I was recently asked to collaborate on a grief project with a focus on barriers to moving forward after loss. This got me reflecting on my own experiences and those of my clients at Coaching After Loss. I provide 121 coaching support to help people regain purpose, meaning and focus after bereavement or significant life changes.
When I refer to ‘moving forward’ I should firstly clarify what I mean. Moving forward, to me, means leading a life of purpose and hope while taking your lost loved ones with you on this journey. Our life-changing experiences can often give us an enhanced appreciation of what matters in life. We understand the importance of seizing the day and have huge potential for personal growth.
Grief is complex and unique to each one of us so trying to make life changes in the aftermath of loss can be a physical, emotional and psychological challenge. It should not be underestimated, rushed, or forced but allowed to gently evolve as part of the grieving process.
Here are my thoughts on some potential barriers that can hinder the process and my suggestions for taking the first steps.
Everyone needs the time and space to grieve, and it is such an individual process. The initial numbness and shock are protective but mean life feels surreal for some time. Processing loss can come in waves and adjusting to your new reality ebbs and flows. You can encounter a myriad of emotions, feel like you are making progress and then be thrown back into the abyss of suffering.
It is vital that you move at your own pace and are not bound by expectations or the influence of others. You will eventually know when you are ready. This may come in a restlessness to bring about change or a sudden drive to seek out what support.
When loss happens our lives are de-stabilised, we lose the familiarity and safety that keeps us grounded. Life can be dominated by fear and anxiety, forever expecting the worst to happen. A loss of confidence can manifest, we withdraw, and more change becomes daunting.
My experience of sharing experiences with others in similar positions was incredibly helpful and made me feel less alone. Immediate family, support groups and the online grief community were wonderful. Journalling was also a life saver, capturing my feelings in the moment, avoiding judgment and starting to unpick my fears.
3. Physical health
Grief has a huge impact on your physical health. Poor sleep, low energy, memory and concentration issues coupled with restlessness and anxiety can leave you exhausted and depleted of your regular coping mechanisms.
Making changes and exploring your future takes time, energy and motivation. Focusing on maintaining your basic physical health is essential. Invest in self-care and be gentle with yourself. Don’t judge yourself, don’t set expectations and certainly don’t make comparisons to others.
I found I had short bursts of energy and needed to capitalise on this. I would ensure I wrote things down, made lists, mind maps, completed simple coaching exercises – grabbing my phone to capture my thoughts in the moment. I sometimes find random entries in my phone notes and am blown away by the depth of thought at my lowest times and I’m so thankful I kept a record.
Our identity, sense of self and roles can be thrown into chaos following loss. Expectations from others that we are going to ‘return to our old self’ increase our confusion. Sitting with the reality that we are changed forever is uncomfortable, a strange limbo between your old life and the new. Trusting in your strengths that have got you this far and recognising your progress can provide hope for the future.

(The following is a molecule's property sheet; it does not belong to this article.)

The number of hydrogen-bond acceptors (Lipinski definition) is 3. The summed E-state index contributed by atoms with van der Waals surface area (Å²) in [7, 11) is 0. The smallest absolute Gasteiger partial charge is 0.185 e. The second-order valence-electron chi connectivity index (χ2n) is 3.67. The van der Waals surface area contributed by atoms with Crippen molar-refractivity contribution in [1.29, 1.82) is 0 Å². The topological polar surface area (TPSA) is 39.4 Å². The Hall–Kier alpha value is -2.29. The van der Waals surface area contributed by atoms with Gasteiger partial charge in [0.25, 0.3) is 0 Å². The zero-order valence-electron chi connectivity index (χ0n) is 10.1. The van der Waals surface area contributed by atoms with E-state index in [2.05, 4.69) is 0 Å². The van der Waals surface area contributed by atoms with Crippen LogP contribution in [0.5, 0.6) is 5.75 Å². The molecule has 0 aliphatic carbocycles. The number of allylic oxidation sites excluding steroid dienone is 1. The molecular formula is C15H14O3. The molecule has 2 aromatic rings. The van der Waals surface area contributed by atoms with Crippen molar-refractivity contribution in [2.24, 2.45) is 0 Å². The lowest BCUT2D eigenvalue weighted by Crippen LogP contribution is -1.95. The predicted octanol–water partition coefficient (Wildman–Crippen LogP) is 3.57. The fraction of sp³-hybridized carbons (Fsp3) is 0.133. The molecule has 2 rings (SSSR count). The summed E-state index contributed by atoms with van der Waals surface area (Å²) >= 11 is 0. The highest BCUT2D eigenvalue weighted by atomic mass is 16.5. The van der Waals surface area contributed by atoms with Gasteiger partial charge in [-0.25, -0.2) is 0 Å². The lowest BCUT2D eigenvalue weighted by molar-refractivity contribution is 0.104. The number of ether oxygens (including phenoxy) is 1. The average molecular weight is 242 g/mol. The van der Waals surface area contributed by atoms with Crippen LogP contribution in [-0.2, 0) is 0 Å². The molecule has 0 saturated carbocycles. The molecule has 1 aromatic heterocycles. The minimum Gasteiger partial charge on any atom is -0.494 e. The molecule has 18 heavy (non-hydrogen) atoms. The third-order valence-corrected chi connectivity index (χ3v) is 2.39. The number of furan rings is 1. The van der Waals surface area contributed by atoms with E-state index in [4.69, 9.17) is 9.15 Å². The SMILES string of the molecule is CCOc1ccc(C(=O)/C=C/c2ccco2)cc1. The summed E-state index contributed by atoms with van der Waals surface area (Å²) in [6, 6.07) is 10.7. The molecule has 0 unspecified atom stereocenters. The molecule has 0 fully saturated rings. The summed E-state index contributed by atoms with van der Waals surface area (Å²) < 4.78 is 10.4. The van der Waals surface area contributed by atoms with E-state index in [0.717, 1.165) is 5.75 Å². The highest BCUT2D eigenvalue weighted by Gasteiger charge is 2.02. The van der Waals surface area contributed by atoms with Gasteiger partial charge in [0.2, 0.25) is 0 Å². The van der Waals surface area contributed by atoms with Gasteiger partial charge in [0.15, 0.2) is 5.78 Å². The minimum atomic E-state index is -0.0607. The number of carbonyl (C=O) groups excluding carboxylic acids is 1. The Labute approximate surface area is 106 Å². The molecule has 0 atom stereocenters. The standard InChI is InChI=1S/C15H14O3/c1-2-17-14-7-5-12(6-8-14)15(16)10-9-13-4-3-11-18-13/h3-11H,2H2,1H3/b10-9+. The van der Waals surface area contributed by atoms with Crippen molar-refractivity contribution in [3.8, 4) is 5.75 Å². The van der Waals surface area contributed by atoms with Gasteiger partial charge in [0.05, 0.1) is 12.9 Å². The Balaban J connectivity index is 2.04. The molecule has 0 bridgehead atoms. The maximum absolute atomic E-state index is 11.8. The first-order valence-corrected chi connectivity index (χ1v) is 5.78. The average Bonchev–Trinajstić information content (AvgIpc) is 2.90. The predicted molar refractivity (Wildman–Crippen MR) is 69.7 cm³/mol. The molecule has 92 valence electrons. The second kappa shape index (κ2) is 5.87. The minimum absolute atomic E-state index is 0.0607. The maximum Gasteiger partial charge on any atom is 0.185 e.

Building a life where your loved one isn’t physically present is tough and can leave you feeling guilty. How can you go on, have a life, even have moments of happiness again?
I found avoiding platitudes, which had no place following the tragic loss of a child, was essential. I dug deep to explore how I could use my strengths and unique experience to build a future that honoured them. Talk about them, know they are always front of mind, never left behind, they are the special part of the new you.
Where you live, work, socialise, even shop can be heavily impacted by loss. So many memories, connections and potential triggers at every turn. Learn to adjust, put your needs first and appreciate that your tolerance or reactions might vary and that this is ok.
I had a fear of bumping into people I knew and seeing the sympathy in their eyes. I did my shopping online and kept dog walks to remote places. I also chose to change my environment completely and, a year on, have moved to a different city. This won’t be the choice for the majority so focus on what serves you, where you feel comfortable and what takes or gives you energy.
7. Support network
Having an effective support network following loss is crucial. Have you got a community to connect with? Have they got your back or are they holding you back? It doesn’t always come from those closest to you. I found much of my support online, the relative anonymity provided safety. I wasn’t judged and received kindness and validation.
There is a wealth of grief support available and I would encourage anyone to see what works for them. External support comes with an objectivity that often helps.
If any of what I have covered resonates, here is some further support for taking those tentative first steps to move forward.
Head to my resources hub for tools to help you assess your readiness for change and exercises that will help start your thinking. For a deeper reflection and practical guide to planning a future full of hope and possibilities, download my free workbook: Finding meaning & purpose after loss